No End in Sight?

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Reflecting on 30+ months of COVID and how to minimize its effects.

Rewind to February of 2020, I remember myself and other members of the then EP Monthly editorial board writing an article titled “Covid Myths.”

This article was meant to dispel current rumors about the severity of COVID-19 and was based on early data that we were receiving from the Chinese government on the number of cases and total deaths. Based on that information, we wrote an article and guidelines stating that COVID -19 would quote “not be a big deal” most people quote “would have no long-term side effects and minimal symptoms, if any.”


I still remember being on vacation with my wife in Belize as a follow-up email was sent to that same group. A new batch of data from China showed a near double-digit mortality rate, and at that time, cases were popping up in Italy and other countries where many people were having severe symptoms.

Over the next month, the number of deaths would rise dramatically. I still remember going to CORD in New York, where it was the normal hustle and bustle, and going to Grand Central Station to people watch. Fast forward four days to when I flew home to Columbus, where La Guardia was a literal ghost town, and my flight was basically empty.

Bring us back to the present day we are 30 months into a pandemic that was supposed to last three, six, nine or 12 months at most. How we got here is a long story that depends, unfortunately, on your political leaning, which will have you tell one side of it.


At the end of the day, working in the trenches of emergency medicine (with significant time also spent cross covering ICUs) in two states, multiple “waves,” having friends and family get COVID, including myself (twice).

Having some of them prematurely die as a result has given me some perspective. And as the latest variant starts to increase the caseload, ED visits, hospitalizations, and most likely deaths, it’s hard to wonder if there is an end in sight.

I don’t claim to have more information than anyone else, and definitely wouldn’t claim to be the most intelligent person in the room. Still, I’ll make the following observations about how we got here (by avoiding the topics I’ll bring up) and how I think we can move forward while minimizing the effects.

  1. Don’t try to be right. I think one of the biggest issues that have gone on for the past 30 months is everyone’s trying to be “right,” or be the “most right”. It’s like we’ve forgotten how to just have a discussion anymore. People are so wrapped up in being right that they can’t even see other points of view. It’s like we’re all just shouting at each other, and no one is really listening. We’ve allowed ourselves to be put into boxes. And once we’re in those boxes, it’s hard to see outside of them. We need to learn how to have civil discourse again. We need to learn how to listen to each other and respect each other, even if we don’t agree with each other. Trying to be right has led governing bodies, organizations and prominent individuals to make many mistakes, all of which have had consequences. I still remember my first summer in Florida as our governor “dropped the masks” to “free” everyone, and then our local delta wave hit. You can look up the cases/deaths to understand the consequences. I’ll say it again, don’t try to be right, try to do right.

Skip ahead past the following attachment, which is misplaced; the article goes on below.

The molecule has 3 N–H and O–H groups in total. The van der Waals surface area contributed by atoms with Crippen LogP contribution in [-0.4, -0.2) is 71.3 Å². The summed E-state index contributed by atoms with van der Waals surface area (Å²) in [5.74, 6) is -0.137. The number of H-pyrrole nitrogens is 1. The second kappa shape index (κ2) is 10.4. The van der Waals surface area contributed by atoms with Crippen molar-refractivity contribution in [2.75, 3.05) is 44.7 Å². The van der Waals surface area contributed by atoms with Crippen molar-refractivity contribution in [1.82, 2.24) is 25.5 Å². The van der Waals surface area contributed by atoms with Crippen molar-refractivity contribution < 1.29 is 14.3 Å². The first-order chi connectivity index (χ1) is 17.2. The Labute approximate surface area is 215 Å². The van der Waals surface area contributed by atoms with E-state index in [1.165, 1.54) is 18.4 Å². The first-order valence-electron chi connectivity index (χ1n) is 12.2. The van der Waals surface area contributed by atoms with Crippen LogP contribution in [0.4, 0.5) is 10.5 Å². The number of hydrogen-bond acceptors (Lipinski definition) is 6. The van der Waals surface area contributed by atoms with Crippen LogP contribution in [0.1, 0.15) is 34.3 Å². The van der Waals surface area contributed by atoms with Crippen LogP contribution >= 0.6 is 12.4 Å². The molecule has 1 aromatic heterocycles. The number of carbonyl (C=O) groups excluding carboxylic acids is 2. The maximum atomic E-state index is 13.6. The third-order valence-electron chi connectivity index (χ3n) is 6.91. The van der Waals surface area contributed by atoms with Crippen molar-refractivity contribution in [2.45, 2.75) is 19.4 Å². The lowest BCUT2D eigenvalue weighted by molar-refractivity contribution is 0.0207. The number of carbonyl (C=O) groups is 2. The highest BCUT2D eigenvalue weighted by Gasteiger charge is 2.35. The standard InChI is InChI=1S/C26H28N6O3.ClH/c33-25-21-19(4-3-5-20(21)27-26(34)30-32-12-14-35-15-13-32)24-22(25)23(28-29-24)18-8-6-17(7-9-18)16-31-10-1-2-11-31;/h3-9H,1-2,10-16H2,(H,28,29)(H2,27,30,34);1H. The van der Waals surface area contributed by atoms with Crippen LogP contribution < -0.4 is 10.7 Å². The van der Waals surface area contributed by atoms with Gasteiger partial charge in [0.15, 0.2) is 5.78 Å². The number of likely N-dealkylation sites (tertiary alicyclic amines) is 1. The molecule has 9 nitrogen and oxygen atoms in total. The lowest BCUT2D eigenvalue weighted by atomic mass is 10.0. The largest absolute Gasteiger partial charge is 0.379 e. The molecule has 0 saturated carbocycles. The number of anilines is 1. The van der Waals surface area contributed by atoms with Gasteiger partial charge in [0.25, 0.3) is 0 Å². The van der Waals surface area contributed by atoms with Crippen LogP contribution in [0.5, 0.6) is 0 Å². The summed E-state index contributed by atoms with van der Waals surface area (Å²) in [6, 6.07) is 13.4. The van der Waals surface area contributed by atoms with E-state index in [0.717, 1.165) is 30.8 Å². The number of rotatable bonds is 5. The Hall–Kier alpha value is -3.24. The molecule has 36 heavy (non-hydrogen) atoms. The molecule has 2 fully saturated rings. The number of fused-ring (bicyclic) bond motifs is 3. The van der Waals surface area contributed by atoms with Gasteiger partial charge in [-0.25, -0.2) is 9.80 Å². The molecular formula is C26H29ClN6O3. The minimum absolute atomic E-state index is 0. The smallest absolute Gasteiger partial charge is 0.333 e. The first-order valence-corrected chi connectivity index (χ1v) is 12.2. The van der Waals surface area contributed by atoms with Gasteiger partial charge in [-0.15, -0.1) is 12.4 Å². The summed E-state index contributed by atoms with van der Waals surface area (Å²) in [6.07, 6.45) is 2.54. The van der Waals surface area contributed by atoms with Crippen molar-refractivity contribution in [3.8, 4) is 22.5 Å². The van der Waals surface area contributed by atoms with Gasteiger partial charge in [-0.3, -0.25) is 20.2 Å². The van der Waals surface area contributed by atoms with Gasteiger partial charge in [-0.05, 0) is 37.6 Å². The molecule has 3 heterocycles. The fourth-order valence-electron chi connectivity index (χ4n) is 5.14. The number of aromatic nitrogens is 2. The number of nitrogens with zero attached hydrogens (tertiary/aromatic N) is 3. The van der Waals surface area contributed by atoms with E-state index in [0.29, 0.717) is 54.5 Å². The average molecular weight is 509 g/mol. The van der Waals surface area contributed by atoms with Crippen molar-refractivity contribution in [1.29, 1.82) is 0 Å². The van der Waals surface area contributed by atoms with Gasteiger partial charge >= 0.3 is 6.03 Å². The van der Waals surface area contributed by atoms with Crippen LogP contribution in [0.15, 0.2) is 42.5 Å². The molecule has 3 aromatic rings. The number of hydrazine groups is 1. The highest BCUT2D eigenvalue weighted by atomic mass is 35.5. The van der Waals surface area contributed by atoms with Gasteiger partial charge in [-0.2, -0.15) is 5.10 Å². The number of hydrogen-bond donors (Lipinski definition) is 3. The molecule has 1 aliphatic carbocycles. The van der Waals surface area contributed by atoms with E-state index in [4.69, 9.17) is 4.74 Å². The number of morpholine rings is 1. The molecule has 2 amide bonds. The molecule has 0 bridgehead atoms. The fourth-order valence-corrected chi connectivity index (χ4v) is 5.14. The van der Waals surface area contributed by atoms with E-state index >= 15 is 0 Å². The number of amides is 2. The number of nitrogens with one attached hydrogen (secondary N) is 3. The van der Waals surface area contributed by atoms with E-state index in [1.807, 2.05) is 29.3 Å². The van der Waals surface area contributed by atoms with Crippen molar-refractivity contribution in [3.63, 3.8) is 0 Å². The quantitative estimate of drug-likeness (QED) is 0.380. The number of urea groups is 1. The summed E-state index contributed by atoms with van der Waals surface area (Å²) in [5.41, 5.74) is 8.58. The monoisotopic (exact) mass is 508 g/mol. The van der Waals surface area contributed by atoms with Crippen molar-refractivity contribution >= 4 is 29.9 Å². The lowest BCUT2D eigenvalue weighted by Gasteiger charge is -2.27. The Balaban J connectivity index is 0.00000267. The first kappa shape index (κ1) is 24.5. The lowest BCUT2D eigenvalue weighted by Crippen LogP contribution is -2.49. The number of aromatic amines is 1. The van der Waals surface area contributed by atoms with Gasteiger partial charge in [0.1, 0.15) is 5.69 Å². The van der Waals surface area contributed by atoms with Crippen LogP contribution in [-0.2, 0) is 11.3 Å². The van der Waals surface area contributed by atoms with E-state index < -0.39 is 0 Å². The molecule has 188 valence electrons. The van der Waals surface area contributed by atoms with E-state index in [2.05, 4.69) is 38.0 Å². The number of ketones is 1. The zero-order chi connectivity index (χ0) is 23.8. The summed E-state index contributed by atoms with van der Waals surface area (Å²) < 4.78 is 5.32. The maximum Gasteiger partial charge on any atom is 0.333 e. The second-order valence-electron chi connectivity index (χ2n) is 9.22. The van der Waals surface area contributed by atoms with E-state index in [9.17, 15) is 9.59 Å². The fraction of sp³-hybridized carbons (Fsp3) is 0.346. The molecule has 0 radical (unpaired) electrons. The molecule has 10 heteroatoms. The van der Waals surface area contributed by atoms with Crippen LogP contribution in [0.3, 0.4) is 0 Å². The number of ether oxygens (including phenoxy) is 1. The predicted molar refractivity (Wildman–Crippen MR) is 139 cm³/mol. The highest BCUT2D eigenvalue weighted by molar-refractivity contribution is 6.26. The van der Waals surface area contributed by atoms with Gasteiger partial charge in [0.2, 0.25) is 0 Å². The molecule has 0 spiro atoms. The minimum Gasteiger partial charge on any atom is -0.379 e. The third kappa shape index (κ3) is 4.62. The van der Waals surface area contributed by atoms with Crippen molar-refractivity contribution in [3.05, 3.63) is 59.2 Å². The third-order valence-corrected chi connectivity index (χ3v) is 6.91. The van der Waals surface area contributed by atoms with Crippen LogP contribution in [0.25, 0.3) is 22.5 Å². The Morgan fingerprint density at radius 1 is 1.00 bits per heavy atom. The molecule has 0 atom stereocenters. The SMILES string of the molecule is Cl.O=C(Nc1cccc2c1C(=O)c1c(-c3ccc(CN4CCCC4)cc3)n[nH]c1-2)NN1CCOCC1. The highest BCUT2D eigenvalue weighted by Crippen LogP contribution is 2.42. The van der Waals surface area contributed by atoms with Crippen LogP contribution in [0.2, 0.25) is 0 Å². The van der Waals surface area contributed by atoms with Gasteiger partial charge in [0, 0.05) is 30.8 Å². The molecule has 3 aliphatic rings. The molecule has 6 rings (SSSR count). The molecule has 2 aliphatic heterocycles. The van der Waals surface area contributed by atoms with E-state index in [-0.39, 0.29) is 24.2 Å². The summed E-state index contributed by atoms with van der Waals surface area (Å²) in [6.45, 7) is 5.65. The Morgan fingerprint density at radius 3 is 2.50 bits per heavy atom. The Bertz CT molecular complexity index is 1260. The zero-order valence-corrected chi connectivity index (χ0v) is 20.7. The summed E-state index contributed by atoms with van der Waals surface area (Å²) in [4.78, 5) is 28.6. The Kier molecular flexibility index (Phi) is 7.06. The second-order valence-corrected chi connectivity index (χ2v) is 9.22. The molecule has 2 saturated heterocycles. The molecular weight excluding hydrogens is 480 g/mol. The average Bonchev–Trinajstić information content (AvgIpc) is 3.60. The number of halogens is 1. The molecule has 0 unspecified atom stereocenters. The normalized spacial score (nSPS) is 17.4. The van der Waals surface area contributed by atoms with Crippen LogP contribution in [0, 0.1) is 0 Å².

2. Get vaccinated. Despite what the conspiracy theorists would tell you, vaccination has been found to be safe, effective and one of the best things you can do to minimize your symptoms if you contract it, and this includes getting boosters.
  3. Stay home if you’re sick and ask that others do the same. School, work, church, the game, your vacation; all of these events can be missed, rescheduled or done in a remote fashion. Getting your network sick isn’t worth the risk. And while you’re staying home remember that the “miracle cures” perform no better than supportive care for the average person. Consult your doctor if you are at risk for severe symptoms or if they become severe.
  4. Do “smart things” that make sense, and consciously choose to do them. Can your meeting be remote? Ask yourself, am I traveling to an area with a higher caseload than where I live, do I have a connection at a major airport, are the people I’m going to visit sick, or at risk of getting sick if I am? Should I test myself and my family before our “big trip” so we and those we’ll be around can remain safe? Am I eligible to get a booster? And finally, here’s the health reminder: Some of the smartest things you can do include:
  1. Wash your hands regularly and thoroughly with soap and water for at least 20 seconds.
  2. Avoid close contact with people who are sick.
  3. Cover your mouth and nose with a tissue or your sleeve when you sneeze or cough.
  4. Cleaning and disinfecting surfaces that are frequently touched, such as door knobs, countertops and phones.
  5. If you are sick, stay home from work or school to prevent the spread of illness.
  6. Choose to wear a mask in public places, mainly if you are not able to social distance.

The most important thing is to be informed and make wise choices that make sense for you and your situation.


Like most people I know, I wish this would all just disappear. Being realistic is understanding that, like influenza, we can most likely expect a version of COVID to happen seasonally in the near future.

So, whether you decide to hop on board the above suggestions or “wait and see” I hope you can find the time to reflect on where we have come from and how you can be an influencer in our future.


Andy Little, DO specializes in Emergency Medicine at AdventHealth East in Orlando Florida.

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